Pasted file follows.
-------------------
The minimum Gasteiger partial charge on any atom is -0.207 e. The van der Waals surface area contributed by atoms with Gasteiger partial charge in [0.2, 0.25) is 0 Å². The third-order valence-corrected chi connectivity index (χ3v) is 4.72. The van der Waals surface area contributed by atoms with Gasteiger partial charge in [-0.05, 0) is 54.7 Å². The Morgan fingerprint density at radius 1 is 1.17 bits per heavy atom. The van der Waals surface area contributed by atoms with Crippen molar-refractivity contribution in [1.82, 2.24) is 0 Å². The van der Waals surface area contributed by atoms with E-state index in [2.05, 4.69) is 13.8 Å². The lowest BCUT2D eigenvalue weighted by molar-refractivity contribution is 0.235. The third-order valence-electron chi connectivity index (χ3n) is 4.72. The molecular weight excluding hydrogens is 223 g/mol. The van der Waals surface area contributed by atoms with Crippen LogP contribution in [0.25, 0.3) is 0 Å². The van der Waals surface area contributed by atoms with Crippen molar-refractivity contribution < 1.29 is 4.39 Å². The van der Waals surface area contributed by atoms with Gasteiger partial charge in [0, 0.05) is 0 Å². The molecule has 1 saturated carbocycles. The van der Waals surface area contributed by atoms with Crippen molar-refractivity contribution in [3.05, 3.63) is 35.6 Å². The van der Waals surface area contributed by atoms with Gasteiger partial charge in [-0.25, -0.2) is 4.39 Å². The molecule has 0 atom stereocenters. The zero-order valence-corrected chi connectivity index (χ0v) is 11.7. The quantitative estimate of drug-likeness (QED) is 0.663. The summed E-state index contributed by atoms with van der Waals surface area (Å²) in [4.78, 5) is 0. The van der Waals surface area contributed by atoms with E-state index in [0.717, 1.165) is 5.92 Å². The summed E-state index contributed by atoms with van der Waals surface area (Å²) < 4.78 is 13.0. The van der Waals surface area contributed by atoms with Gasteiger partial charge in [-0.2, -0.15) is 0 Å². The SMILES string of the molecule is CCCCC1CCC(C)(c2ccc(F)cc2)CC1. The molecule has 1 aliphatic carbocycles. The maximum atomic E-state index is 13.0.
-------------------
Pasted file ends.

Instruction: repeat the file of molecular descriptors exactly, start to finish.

The minimum Gasteiger partial charge on any atom is -0.207 e. The van der Waals surface area contributed by atoms with Gasteiger partial charge in [0.2, 0.25) is 0 Å². The third-order valence-corrected chi connectivity index (χ3v) is 4.72. The van der Waals surface area contributed by atoms with Gasteiger partial charge in [-0.05, 0) is 54.7 Å². The Morgan fingerprint density at radius 1 is 1.17 bits per heavy atom. The van der Waals surface area contributed by atoms with Crippen molar-refractivity contribution in [1.82, 2.24) is 0 Å². The van der Waals surface area contributed by atoms with E-state index in [2.05, 4.69) is 13.8 Å². The lowest BCUT2D eigenvalue weighted by molar-refractivity contribution is 0.235. The third-order valence-electron chi connectivity index (χ3n) is 4.72. The molecular weight excluding hydrogens is 223 g/mol. The van der Waals surface area contributed by atoms with Crippen LogP contribution in [0.25, 0.3) is 0 Å². The van der Waals surface area contributed by atoms with Crippen molar-refractivity contribution < 1.29 is 4.39 Å². The van der Waals surface area contributed by atoms with Gasteiger partial charge in [0, 0.05) is 0 Å². The molecule has 1 saturated carbocycles. The van der Waals surface area contributed by atoms with Crippen molar-refractivity contribution in [3.05, 3.63) is 35.6 Å². The van der Waals surface area contributed by atoms with Gasteiger partial charge in [-0.25, -0.2) is 4.39 Å². The molecule has 0 atom stereocenters. The zero-order valence-corrected chi connectivity index (χ0v) is 11.7. The quantitative estimate of drug-likeness (QED) is 0.663. The summed E-state index contributed by atoms with van der Waals surface area (Å²) in [4.78, 5) is 0. The van der Waals surface area contributed by atoms with E-state index in [0.717, 1.165) is 5.92 Å². The summed E-state index contributed by atoms with van der Waals surface area (Å²) < 4.78 is 13.0. The van der Waals surface area contributed by atoms with Gasteiger partial charge in [-0.2, -0.15) is 0 Å². The SMILES string of the molecule is CCCCC1CCC(C)(c2ccc(F)cc2)CC1. The molecule has 1 aliphatic carbocycles. The maximum atomic E-state index is 13.0.